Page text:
The Football Association yesterday announced that the Players' Player of the Year had been suspended for the first three games of United's title defence following his dismissal for a two-footed lunge during a glorified friendly against Rangers in Glasgow a week ago today. Cantona will miss the opening-day visit of Queen's Park Rangers, as well as trips to Nottingham Forest and Tottenham.
The Frenchman's third sending-off this year will also cost him a club fine of two weeks' wages, thought to total pounds 20,000. His latest ban brings to 12 the number of United fixtures from which he has been suspended during the past 10 months, and whatever else happens at Wembley, Alex Ferguson will doubtless be hoping his most influential performer does not become an early victim of the new refereeing clampdown.
After the summer United have endured since winning the Double, Ferguson might have preferred a softer option than the taking on the team who pursued them so doggedly last season. The twin powers tangling beneath the twin towers is, on paper, an entertaining curtain-raiser to a campaign in which the Premiership must build on the feelgood factor generated during the World Cup. It is just that United may not be quite ready to take centre stage.
Ferguson's difficulties began when Ireland's Roy Keane and Denis Irwin had to be told to sit out the start of the season rather than risk being burned out by autumn. Then Chris Sutton made it clear he was not interested in joining United, narrowing his choice down to Arsenal or Blackburn.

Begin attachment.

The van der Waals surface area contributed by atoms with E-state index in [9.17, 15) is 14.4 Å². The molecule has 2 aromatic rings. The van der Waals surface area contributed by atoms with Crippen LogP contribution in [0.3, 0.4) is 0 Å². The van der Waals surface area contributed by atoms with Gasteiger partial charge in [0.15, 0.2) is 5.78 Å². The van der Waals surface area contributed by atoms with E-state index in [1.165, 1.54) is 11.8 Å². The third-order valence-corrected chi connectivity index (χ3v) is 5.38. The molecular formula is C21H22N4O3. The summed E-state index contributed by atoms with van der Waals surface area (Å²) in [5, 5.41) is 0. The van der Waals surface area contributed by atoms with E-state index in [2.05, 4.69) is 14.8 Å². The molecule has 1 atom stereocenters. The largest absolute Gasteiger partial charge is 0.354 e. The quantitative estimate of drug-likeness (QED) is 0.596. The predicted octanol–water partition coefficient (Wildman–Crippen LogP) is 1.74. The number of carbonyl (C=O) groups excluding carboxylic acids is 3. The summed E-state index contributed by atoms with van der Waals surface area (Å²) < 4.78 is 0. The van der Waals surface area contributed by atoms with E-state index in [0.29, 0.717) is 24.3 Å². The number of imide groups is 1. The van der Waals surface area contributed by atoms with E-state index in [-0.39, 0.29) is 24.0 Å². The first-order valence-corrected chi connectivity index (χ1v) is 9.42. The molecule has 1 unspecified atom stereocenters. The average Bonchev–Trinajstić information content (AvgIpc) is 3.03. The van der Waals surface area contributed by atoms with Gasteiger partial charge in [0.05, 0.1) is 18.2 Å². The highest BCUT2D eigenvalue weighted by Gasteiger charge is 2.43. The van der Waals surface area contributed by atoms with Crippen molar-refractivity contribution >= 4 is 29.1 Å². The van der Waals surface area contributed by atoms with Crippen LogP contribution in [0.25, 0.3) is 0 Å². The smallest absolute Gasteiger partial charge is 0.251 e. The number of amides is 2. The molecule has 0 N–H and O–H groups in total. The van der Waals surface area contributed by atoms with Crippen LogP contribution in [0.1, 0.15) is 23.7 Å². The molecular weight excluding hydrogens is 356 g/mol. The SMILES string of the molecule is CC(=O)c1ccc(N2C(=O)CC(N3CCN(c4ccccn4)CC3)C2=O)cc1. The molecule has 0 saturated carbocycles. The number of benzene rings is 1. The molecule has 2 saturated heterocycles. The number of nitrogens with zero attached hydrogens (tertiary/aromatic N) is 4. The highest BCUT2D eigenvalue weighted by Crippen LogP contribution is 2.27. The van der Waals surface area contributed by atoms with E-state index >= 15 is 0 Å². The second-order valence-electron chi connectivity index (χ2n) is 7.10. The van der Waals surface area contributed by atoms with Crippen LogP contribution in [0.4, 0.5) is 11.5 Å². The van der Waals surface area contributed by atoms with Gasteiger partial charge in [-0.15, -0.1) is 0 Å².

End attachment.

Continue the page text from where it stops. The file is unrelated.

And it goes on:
No sooner had word leaked out that Paul Ince was unhappy with his new contract, which he has yet to sign, than Cantona had his latest rush of blood. As if all this were not bad enough, United produced unconvincing pre-season form in Ireland and Scotland. Such fixtures are a poor guide to prospects, yet it is safe to assume Ferguson would have chosen neither the high-profile setting nor such formidable opponents six days before the Premiership kick-off.
Blackburn are also searching for form. Their pivotal players, David Batty and Alan Shearer, are absent because of injury and illness respectively. Such has been the dearth of fit strikers that Kenny Dalglish made a comeback - aged 43 - in Scotland last week.
'That was enforced, not intentional,' Dalglish said. 'We had nobody else and it was just an accident . . . nearly a fatal one]'
Tomorrow, with the manager back in civvies, the spotlight will fall on Sutton, provided he has recovered from a viral complaint. The pounds 5m striker is sure to suffer the 'greedy' taunts to which Shearer was subjected after spurning Old Trafford. Blackburn fans are in turn likely to reserve their wrath for David May, the defender who has defected to United.
Whether this undercurrent of acrimony - and the ill feeling between Ferguson and Dalglish manifest in the latter's Liverpool days - transmits itself to the teams is another matter. There is no love lost between United and Arsenal, yet they managed an entertaining, incident-free draw a year ago.
Cantona - a hat-trick for Leeds against Liverpool in the previous year's Shield - did not do himself justice on three visits to Wembley last season. The same is true of United in general, and bearing in mind that they also conceded four points to Blackburn, they will be keen to redress the balance.
Cantona and Sutton, for different reasons, will be striving to impress. Neither manager, however, will read too much into the result. Rather than the start of hostilities, tomorrow represents the final shots in the phoney war preceeding them.